About Brian Wright
That’s how it went down for Waco, Texas native Brian Wright as he labored to land his gem, the new album Rattle Their Chains. That’s not to say he started on the wrong foot: far from it. He convened last summer in a Los Angeles studio, surrounded by a trusted core of country sharpshooters. And he brandished 18 songs, demoed and arranged meticulously so the musicians could follow his lead. Those who heard the resulting recordings hailed them as lean, tough and dynamic. They were also sure to enhance Wright’s reputation as an amazing live performer who doesn’t so much sing his songs as he leans into them, rides them bareback … telegraphs them with the intensity of a Steve Earle and the go-get-’em spirit of locomotive driver feeding one more coal scoop to his steam engine.
But when Wright reviewed the rough mixes, he had his own thoughts, and they weren’t positive.
“I didn’t like the songs once I heard them, so I scrapped all but three or four,” he says. “It was clever but it didn’t say anything. It had hooks and melodies but it was empty. It was too precise. It didn’t feel or sound right at all. Maybe I’ll look back a year or two from now and think differently about it, and do something with it. But it sounded like me trying to be the Rolling Stones, when I don’t sing like Mick Jagger or talk like Mick Jagger. I was reaching for something that wasn’t honest.”
So for dive two, Wright retreated – literally. He headed north to the Pacific Coast enclave of Lincoln City, Oregon to hole up in a friend’s hotel just a few weeks shy of Christmas. Once there, Wright followed the same ritual for a week: breakfasts fueled by copious coffee and eggs sunny-side up; long beach walks listening to Bob Dylan’s Basement Tapes and The Kinks’ Muswell Hillbillies; hunkering down with his Gibson J-45 acoustic, letting lyrics and melodies surface as if culled from the ocean deep.
Then there was the vision: “I was picturing this band playing these songs – my friends – and I could hear what was going to happen: a band in a room, guys who really love each other and are really tight.” The premonition was fitting, given that Wright’s music translates so well to a live stage. To hear him describe it, a peak live experience finds Brian and the band unfurling a monster feedback loop of energy and good feeling, multiplied by audience energy. When it works well, you’ll find Wright strumming away without a care, eyes squeezed shut, smiling his way up the summit.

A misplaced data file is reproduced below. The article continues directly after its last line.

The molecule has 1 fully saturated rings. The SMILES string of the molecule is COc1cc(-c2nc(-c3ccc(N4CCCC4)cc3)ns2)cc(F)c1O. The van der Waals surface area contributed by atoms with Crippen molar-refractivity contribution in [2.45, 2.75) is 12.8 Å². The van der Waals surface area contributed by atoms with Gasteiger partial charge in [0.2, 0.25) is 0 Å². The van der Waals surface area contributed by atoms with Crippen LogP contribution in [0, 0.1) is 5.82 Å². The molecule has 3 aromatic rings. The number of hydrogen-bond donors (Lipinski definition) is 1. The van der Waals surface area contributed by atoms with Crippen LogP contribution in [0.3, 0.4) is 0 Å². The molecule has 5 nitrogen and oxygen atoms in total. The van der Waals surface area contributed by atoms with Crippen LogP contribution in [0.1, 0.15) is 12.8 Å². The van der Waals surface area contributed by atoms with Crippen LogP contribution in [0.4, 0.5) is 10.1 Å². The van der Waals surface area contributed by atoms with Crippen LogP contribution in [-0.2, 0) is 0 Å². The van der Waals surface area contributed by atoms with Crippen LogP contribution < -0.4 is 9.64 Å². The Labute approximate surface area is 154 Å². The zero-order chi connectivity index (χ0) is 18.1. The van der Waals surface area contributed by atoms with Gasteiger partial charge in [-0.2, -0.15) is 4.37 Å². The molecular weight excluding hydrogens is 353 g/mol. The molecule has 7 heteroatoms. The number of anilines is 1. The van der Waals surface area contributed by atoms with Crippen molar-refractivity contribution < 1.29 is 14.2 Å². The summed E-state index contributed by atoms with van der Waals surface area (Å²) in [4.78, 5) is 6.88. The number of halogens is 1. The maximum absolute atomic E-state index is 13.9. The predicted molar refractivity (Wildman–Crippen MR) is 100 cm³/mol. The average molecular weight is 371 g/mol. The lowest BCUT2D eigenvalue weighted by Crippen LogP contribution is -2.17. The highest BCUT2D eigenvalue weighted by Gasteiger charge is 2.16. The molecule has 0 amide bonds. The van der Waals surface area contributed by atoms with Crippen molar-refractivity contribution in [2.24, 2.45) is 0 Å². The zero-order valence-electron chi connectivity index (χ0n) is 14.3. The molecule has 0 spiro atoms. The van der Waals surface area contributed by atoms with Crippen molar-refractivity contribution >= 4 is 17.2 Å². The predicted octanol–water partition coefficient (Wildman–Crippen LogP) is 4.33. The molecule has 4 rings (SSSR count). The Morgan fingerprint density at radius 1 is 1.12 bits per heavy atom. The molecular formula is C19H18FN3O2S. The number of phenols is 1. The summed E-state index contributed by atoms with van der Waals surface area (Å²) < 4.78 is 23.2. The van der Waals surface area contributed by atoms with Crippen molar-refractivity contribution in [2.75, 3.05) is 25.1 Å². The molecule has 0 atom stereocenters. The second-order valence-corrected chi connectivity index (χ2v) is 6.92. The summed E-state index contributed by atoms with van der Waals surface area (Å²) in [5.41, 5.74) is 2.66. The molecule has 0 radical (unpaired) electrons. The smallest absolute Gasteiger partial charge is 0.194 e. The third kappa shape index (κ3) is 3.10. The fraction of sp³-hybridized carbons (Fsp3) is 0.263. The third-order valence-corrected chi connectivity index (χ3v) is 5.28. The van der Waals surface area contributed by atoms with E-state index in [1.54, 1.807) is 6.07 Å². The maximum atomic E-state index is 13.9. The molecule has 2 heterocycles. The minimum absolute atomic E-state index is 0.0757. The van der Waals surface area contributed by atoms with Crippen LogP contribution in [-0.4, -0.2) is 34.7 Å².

Back in an L.A. studio for take two – with a dozen new songs to learn on the spot without any prep – Wright and his buddies nailed it. He sought that spontaneity of a live show, a roots-rock hoot to smolder and sting, and he got it. But the resulting album also reflects something more: a shadow-grapples-light intensity where regret and hope square off like already-bruised boxers staggering through another tough round.
Take “Weird Winter,” a mournful minor-key masterwork that blends images of transition, desperation and graveside grief in best Guy Clark fashion – rich and evocative, yet leaving enough space for the listener to fill in the blanks with their own backstory and reverie. The lyric also proved an artistic premonition of sorts, as Wright would experience the loss of his father not long after it was written. (In roughly the same time period, he lost his father-in-law and brother as well.)